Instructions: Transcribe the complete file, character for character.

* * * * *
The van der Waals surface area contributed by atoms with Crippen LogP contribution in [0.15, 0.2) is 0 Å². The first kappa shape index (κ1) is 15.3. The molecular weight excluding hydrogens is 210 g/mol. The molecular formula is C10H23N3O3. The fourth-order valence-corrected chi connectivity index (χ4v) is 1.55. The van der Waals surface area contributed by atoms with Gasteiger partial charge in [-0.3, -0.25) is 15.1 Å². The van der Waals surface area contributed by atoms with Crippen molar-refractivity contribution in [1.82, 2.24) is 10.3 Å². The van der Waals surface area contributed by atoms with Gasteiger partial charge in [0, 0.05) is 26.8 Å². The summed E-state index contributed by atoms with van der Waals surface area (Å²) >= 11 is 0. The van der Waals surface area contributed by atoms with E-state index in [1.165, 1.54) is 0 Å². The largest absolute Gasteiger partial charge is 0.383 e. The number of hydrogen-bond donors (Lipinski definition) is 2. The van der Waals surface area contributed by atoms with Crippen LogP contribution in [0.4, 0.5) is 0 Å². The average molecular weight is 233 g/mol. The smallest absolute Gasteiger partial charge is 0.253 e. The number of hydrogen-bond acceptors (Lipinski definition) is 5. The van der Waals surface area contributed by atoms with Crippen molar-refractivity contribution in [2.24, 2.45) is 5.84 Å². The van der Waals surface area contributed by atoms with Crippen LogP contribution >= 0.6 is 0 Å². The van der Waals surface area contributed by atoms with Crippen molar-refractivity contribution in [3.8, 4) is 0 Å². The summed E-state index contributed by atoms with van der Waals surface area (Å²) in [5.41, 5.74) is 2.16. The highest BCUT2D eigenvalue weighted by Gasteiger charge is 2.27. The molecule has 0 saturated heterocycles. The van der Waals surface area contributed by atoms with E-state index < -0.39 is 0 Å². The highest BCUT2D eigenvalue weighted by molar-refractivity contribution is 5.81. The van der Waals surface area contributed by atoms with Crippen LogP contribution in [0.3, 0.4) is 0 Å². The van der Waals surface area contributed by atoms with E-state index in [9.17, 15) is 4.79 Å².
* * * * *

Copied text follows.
The van der Waals surface area contributed by atoms with Crippen LogP contribution in [0.15, 0.2) is 0 Å². The first kappa shape index (κ1) is 15.3. The molecular weight excluding hydrogens is 210 g/mol. The molecular formula is C10H23N3O3. The fourth-order valence-corrected chi connectivity index (χ4v) is 1.55. The van der Waals surface area contributed by atoms with Gasteiger partial charge in [-0.3, -0.25) is 15.1 Å². The van der Waals surface area contributed by atoms with Crippen molar-refractivity contribution in [1.82, 2.24) is 10.3 Å². The van der Waals surface area contributed by atoms with Gasteiger partial charge in [0, 0.05) is 26.8 Å². The summed E-state index contributed by atoms with van der Waals surface area (Å²) >= 11 is 0. The van der Waals surface area contributed by atoms with E-state index in [1.165, 1.54) is 0 Å². The largest absolute Gasteiger partial charge is 0.383 e. The number of hydrogen-bond donors (Lipinski definition) is 2. The van der Waals surface area contributed by atoms with Crippen LogP contribution in [0.4, 0.5) is 0 Å². The average molecular weight is 233 g/mol. The smallest absolute Gasteiger partial charge is 0.253 e. The number of hydrogen-bond acceptors (Lipinski definition) is 5. The van der Waals surface area contributed by atoms with Crippen molar-refractivity contribution in [2.24, 2.45) is 5.84 Å². The van der Waals surface area contributed by atoms with Crippen LogP contribution >= 0.6 is 0 Å². The van der Waals surface area contributed by atoms with Crippen molar-refractivity contribution in [3.8, 4) is 0 Å². The summed E-state index contributed by atoms with van der Waals surface area (Å²) in [5.41, 5.74) is 2.16. The highest BCUT2D eigenvalue weighted by Gasteiger charge is 2.27. The molecule has 0 saturated heterocycles. The van der Waals surface area contributed by atoms with E-state index < -0.39 is 0 Å². The highest BCUT2D eigenvalue weighted by molar-refractivity contribution is 5.81. The van der Waals surface area contributed by atoms with Crippen LogP contribution in [0.3, 0.4) is 0 Å². The van der Waals surface area contributed by atoms with E-state index in [9.17, 15) is 4.79 Å².